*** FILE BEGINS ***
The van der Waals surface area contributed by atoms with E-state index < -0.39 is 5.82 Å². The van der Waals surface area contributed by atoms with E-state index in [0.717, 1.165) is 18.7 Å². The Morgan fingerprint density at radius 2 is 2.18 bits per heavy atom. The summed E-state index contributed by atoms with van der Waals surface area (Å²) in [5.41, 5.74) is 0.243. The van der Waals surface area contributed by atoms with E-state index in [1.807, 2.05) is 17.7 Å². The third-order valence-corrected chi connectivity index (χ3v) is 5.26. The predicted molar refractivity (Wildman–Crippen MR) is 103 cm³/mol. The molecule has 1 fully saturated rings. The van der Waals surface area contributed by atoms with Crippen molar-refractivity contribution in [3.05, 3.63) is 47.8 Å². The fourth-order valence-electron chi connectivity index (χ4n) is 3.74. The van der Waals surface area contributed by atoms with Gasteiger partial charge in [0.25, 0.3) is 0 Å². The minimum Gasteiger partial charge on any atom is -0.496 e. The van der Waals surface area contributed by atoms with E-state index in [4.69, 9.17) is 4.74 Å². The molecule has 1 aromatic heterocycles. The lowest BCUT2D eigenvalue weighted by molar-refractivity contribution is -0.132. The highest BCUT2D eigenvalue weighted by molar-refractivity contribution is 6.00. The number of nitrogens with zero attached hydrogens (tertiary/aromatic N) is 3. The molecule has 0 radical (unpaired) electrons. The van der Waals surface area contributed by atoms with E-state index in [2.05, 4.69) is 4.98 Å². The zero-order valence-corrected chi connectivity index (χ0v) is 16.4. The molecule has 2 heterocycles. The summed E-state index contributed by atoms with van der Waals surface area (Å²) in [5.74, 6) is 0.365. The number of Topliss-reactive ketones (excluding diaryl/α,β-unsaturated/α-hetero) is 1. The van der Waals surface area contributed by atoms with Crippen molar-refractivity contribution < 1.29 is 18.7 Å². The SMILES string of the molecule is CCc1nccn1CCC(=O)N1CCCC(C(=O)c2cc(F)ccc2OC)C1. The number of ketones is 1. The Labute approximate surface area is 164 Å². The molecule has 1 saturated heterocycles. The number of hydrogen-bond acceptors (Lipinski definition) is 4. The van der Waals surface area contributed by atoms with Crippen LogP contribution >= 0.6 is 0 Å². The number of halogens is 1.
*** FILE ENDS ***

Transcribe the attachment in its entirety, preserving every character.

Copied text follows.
The van der Waals surface area contributed by atoms with E-state index < -0.39 is 5.82 Å². The van der Waals surface area contributed by atoms with E-state index in [0.717, 1.165) is 18.7 Å². The Morgan fingerprint density at radius 2 is 2.18 bits per heavy atom. The summed E-state index contributed by atoms with van der Waals surface area (Å²) in [5.41, 5.74) is 0.243. The van der Waals surface area contributed by atoms with E-state index in [1.807, 2.05) is 17.7 Å². The third-order valence-corrected chi connectivity index (χ3v) is 5.26. The predicted molar refractivity (Wildman–Crippen MR) is 103 cm³/mol. The molecule has 1 fully saturated rings. The van der Waals surface area contributed by atoms with Crippen molar-refractivity contribution in [3.05, 3.63) is 47.8 Å². The fourth-order valence-electron chi connectivity index (χ4n) is 3.74. The van der Waals surface area contributed by atoms with Gasteiger partial charge in [0.25, 0.3) is 0 Å². The minimum Gasteiger partial charge on any atom is -0.496 e. The van der Waals surface area contributed by atoms with E-state index in [4.69, 9.17) is 4.74 Å². The molecule has 1 aromatic heterocycles. The lowest BCUT2D eigenvalue weighted by molar-refractivity contribution is -0.132. The highest BCUT2D eigenvalue weighted by molar-refractivity contribution is 6.00. The number of nitrogens with zero attached hydrogens (tertiary/aromatic N) is 3. The molecule has 0 radical (unpaired) electrons. The van der Waals surface area contributed by atoms with E-state index in [2.05, 4.69) is 4.98 Å². The zero-order valence-corrected chi connectivity index (χ0v) is 16.4. The molecule has 2 heterocycles. The summed E-state index contributed by atoms with van der Waals surface area (Å²) in [5.74, 6) is 0.365. The number of Topliss-reactive ketones (excluding diaryl/α,β-unsaturated/α-hetero) is 1. The van der Waals surface area contributed by atoms with Crippen molar-refractivity contribution < 1.29 is 18.7 Å². The SMILES string of the molecule is CCc1nccn1CCC(=O)N1CCCC(C(=O)c2cc(F)ccc2OC)C1. The number of ketones is 1. The Labute approximate surface area is 164 Å². The molecule has 1 saturated heterocycles. The number of hydrogen-bond acceptors (Lipinski definition) is 4. The van der Waals surface area contributed by atoms with Crippen LogP contribution >= 0.6 is 0 Å². The number of halogens is 1.